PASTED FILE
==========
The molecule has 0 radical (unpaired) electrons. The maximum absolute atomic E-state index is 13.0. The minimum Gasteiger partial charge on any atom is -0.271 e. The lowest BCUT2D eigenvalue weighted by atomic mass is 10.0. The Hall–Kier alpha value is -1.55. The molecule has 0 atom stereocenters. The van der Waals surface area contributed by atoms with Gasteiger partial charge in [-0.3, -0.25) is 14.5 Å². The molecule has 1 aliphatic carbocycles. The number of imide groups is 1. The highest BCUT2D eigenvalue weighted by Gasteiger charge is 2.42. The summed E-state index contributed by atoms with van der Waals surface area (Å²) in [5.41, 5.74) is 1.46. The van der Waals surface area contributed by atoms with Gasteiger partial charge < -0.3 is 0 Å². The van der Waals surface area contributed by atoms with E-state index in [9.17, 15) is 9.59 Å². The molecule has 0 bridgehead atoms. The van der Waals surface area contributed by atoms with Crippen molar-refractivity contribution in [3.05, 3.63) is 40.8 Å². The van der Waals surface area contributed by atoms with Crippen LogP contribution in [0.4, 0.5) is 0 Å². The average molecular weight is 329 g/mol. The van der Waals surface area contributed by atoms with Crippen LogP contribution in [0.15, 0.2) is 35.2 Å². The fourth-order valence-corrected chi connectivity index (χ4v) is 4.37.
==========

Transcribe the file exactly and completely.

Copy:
The molecule has 0 radical (unpaired) electrons. The maximum absolute atomic E-state index is 13.0. The minimum Gasteiger partial charge on any atom is -0.271 e. The lowest BCUT2D eigenvalue weighted by atomic mass is 10.0. The Hall–Kier alpha value is -1.55. The molecule has 0 atom stereocenters. The van der Waals surface area contributed by atoms with Gasteiger partial charge in [-0.3, -0.25) is 14.5 Å². The molecule has 1 aliphatic carbocycles. The number of imide groups is 1. The highest BCUT2D eigenvalue weighted by Gasteiger charge is 2.42. The summed E-state index contributed by atoms with van der Waals surface area (Å²) in [5.41, 5.74) is 1.46. The van der Waals surface area contributed by atoms with Gasteiger partial charge < -0.3 is 0 Å². The van der Waals surface area contributed by atoms with E-state index in [9.17, 15) is 9.59 Å². The molecule has 0 bridgehead atoms. The van der Waals surface area contributed by atoms with Crippen molar-refractivity contribution in [3.05, 3.63) is 40.8 Å². The van der Waals surface area contributed by atoms with Crippen LogP contribution in [0.4, 0.5) is 0 Å². The average molecular weight is 329 g/mol. The van der Waals surface area contributed by atoms with Crippen LogP contribution in [0.15, 0.2) is 35.2 Å². The fourth-order valence-corrected chi connectivity index (χ4v) is 4.37.